The coronavirus crisis is even bringing Boston’s long-running building boom to a halt.
Mayor Martin J. Walsh on Monday ordered a stop to all construction projects in the city, citing concerns about worker safety and a need to blunt the spread of the highly contagious virus.
“Our primary objective right now is slowing the spread and flattening the curve so that our medical centers don’t get overwhelmed,” Walsh said.
The move will bring billions of dollars of construction work to an abrupt halt, leaving the prospect of half-finished office towers and apartment buildings all over town, at least for the time being. Even Monday morning, big construction sites downtown were full of workers in bright shirts and hard hats continuing to run cranes and lay floors in office towers.
Now, those workers will have the rest of the week to secure their sites, after which only skeleton crews will be allowed access, for safety purposes. Walsh said the city will review the shutdown in 14 days to determine whether it can be lifted.
It will also idle tens of thousands of workers in an industry Walsh described as “at the core of Boston’s economy.”
While many should be eligible for unemployment benefits, they’ll certainly take a hit from smaller paychecks, said Tom Flynn, executive secretary-treasurer of the New England Regional Council of Carpenters. But he also noted that the construction industry is cyclical and workers are used to occasionally being without a job. Flynn said he supports any move that will keep workers safe and help blunt the spread of the virus.
“We’re in a national crisis here,” Flynn said. “Our members certainly understand the significance of getting this under control and they’ll do everything to support the mayor’s decision to minimize the effects of coronavirus.”
It’s not clear who will bear the cost of delaying billions of dollars worth of construction. The cost will be substantial even if the shutdown is relatively brief. A web of investors, developers, large general contractors, and smaller subcontractors all have money on the line in a major project, and often promise firm delivery dates to potential tenants. The longer the shutdown, the more those costs will grow.
Representatives for several prominent Boston developers said Monday afternoon that they were scrambling to sort out the ramifications. Tamara Small, CEO of commercial real estate trade group NAIOP Massachusetts, said her members have focused in recent days on creating safe work places for their construction crews, but had little advance notice that such a dramatic shutdown was coming.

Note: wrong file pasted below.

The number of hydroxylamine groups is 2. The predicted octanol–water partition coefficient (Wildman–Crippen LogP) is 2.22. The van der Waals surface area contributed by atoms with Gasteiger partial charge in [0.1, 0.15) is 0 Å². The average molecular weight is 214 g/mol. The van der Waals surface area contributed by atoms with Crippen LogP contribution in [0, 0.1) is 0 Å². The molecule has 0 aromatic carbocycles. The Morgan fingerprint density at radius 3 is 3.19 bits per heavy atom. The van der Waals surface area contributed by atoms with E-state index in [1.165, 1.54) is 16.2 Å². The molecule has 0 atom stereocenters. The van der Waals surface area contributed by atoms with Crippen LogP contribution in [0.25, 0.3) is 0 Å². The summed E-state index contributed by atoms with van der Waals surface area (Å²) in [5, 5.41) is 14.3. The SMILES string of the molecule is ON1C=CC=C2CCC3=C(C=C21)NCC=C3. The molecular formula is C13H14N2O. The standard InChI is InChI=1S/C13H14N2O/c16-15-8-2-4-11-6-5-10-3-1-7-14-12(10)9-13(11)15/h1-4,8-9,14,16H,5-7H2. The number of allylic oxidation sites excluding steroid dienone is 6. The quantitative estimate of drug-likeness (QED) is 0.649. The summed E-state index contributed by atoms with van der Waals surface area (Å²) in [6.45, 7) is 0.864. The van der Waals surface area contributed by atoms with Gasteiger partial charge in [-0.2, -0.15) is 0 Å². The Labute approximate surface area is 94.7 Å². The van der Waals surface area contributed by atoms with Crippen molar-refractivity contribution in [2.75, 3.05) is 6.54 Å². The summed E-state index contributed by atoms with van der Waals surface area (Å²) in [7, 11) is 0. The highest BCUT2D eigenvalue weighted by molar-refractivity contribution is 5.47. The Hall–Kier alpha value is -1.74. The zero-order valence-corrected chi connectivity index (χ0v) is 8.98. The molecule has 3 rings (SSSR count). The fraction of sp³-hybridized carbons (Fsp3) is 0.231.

“We had a call with all the major developers in town this morning and no one had been contacted,” Small said. “The development industry was very much surprised.”
Executives with two large Boston-area construction contractors, Consigli Construction Co. and Commodore Builders, said they will work closely with the city to ensure safe shutdowns. Still, the fact that this halt applies only to the City of Boston — for now — may raise questions for some workers at companies that operate regionally, said Commodore CEO Joe Albanese.
“People working outside of Boston may be scratching their heads wondering why it’s safe for them to work,” said Albanese, who said 25 of Commodore’s 35 active projects are in the city. “I wouldn’t be surprised if other cities and towns follow suit.”
Walsh, himself a former laborer and longtime construction union leader who has pushed the city to build roughly 30,000 new homes in the last few years, said he hopes that the shutdown will be short-lived and that construction workers will be “the first workers back to work.”
But, he said, closing down busy job sites is a smart thing to do.
“This is a difficult decision to make, just like all the decisions we’ve had to make,” he said. “Then a few days go by and you realize it wasn’t that difficult after all.”
Andrea Estes of the Globe staff contributed to this report.